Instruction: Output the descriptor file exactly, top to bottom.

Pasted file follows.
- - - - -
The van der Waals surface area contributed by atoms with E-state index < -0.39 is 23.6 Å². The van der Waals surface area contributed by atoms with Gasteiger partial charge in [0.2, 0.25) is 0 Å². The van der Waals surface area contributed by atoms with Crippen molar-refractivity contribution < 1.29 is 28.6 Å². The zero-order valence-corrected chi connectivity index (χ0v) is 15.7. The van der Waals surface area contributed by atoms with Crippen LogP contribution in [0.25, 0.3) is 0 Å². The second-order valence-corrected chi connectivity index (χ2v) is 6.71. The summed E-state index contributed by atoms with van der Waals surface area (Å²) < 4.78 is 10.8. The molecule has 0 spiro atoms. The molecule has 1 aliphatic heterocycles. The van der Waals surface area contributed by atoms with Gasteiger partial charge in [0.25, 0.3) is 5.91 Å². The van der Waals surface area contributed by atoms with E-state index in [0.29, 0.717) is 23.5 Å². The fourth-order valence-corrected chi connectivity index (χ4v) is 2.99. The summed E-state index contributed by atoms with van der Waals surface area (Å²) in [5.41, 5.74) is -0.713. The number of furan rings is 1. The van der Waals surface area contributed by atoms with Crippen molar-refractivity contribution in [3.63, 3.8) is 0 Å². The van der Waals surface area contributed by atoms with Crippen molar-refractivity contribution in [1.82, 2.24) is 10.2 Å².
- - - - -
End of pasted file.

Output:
The van der Waals surface area contributed by atoms with E-state index < -0.39 is 23.6 Å². The van der Waals surface area contributed by atoms with Gasteiger partial charge in [0.2, 0.25) is 0 Å². The van der Waals surface area contributed by atoms with Crippen molar-refractivity contribution < 1.29 is 28.6 Å². The zero-order valence-corrected chi connectivity index (χ0v) is 15.7. The van der Waals surface area contributed by atoms with Crippen LogP contribution in [0.25, 0.3) is 0 Å². The second-order valence-corrected chi connectivity index (χ2v) is 6.71. The summed E-state index contributed by atoms with van der Waals surface area (Å²) < 4.78 is 10.8. The molecule has 0 spiro atoms. The molecule has 1 aliphatic heterocycles. The van der Waals surface area contributed by atoms with Gasteiger partial charge in [0.25, 0.3) is 5.91 Å². The van der Waals surface area contributed by atoms with E-state index in [0.29, 0.717) is 23.5 Å². The fourth-order valence-corrected chi connectivity index (χ4v) is 2.99. The summed E-state index contributed by atoms with van der Waals surface area (Å²) in [5.41, 5.74) is -0.713. The number of furan rings is 1. The van der Waals surface area contributed by atoms with Crippen molar-refractivity contribution in [3.63, 3.8) is 0 Å². The van der Waals surface area contributed by atoms with Crippen molar-refractivity contribution in [1.82, 2.24) is 10.2 Å².